It is to the movie’s credit if a child leaves feeling moved to seek “adventure in the great wide somewhere,” but sadly it seems to me that that sense of adventure will generally be misdirected away from the simple joys of family life, or “the provincial life” as Belle calls it.


Our inner yearning for adventure oughtn’t lead us away from the life of the home. G.K. Chesterton describes domesticity as “the wildest of adventures,” but of course it’s often not the kind of adventure that plays well on the screen.  “For a plain, hard-working man the home is not the one tame place in the world of adventure. It is the one wild place in the world of rules and set tasks,” he writes.

Adventure calls us to rise up and meet some unexpected challenge.  What could be more unexpected than the constant demands brought by the gift of a new human life?  What could be a greater challenge to take up than bearing and raising children with eternal souls?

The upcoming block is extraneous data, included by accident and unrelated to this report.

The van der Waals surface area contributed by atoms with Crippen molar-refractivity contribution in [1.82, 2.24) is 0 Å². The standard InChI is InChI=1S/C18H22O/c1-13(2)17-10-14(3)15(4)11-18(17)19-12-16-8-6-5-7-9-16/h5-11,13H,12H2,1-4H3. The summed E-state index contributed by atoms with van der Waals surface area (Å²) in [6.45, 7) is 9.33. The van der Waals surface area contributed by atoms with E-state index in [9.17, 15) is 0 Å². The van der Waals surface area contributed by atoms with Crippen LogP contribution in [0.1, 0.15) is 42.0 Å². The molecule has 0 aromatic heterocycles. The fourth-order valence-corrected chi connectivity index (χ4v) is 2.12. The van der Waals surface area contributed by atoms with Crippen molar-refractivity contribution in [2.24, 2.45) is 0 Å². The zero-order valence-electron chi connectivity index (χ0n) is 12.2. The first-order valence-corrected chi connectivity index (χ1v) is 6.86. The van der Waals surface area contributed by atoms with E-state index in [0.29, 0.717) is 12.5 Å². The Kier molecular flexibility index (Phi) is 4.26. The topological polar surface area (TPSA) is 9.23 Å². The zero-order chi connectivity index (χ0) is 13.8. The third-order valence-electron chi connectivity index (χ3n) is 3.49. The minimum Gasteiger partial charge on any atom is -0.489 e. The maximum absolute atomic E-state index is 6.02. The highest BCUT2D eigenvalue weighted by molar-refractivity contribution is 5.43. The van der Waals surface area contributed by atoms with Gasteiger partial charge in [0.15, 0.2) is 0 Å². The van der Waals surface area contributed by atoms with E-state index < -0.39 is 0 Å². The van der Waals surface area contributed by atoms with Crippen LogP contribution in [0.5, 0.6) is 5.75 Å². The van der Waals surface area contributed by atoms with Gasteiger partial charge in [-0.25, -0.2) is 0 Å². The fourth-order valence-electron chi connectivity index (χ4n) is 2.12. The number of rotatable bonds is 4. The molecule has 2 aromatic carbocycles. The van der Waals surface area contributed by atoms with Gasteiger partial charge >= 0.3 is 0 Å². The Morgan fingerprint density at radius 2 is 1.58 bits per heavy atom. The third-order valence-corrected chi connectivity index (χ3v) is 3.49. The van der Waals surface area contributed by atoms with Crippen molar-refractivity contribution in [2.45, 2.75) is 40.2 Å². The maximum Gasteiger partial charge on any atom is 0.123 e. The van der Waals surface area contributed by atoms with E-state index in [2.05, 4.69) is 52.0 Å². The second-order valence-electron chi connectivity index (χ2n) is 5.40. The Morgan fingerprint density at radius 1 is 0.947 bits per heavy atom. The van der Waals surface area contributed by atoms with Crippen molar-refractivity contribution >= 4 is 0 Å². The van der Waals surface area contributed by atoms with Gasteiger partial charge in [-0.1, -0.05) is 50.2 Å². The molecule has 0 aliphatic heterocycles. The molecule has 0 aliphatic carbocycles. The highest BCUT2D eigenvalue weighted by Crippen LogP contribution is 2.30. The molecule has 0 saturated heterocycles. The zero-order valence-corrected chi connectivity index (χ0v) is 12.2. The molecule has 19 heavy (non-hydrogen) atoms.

The home of a family fiercely seeking God’s will is often simple, but rarely quiet or mundane.

The formation of children is serious business

Some very popular videos out there raise concerns that there are numerous messages hidden in Disney’s films, including the word ‘sex’ written at numerous points in smoke and water. (See a video analysis of Beauty and the Beast. Warning: Some offensive language.) But even without these so-called subliminal messages, which skeptics are quick to write off, the film’s explicit sexual content ought to raise alarm bells.

At best, the sexual content amounts to a subtle promotion of promiscuity and a movement towards the sexualization of children. Those segments are even more concerning when combined with what I have I suggested is an over-arching anti-family message.  Unfortunately that message tends to be typical of other modern Disney movies as well, including The Little Mermaid and Aladdin.

My purpose is not to condemn or even tell parents how to handle this film in their family. I know my wife and I enjoyed it as we watched it again in preparation for this article. But, as for us, we have no plans to show it to our young children. The formation of a child is serious business so it’s worth taking time now and then to consider what kind of material we’re sharing with our kids, and whether it’s ultimately leading them to God or away from Him, even in subtle ways.

Patrick Craine is Canadian Bureau Chief for LifeSiteNews.com and the president of Campaign Life Coalition NS.  He lives with his wife and two children in a rural town in Nova Scotia.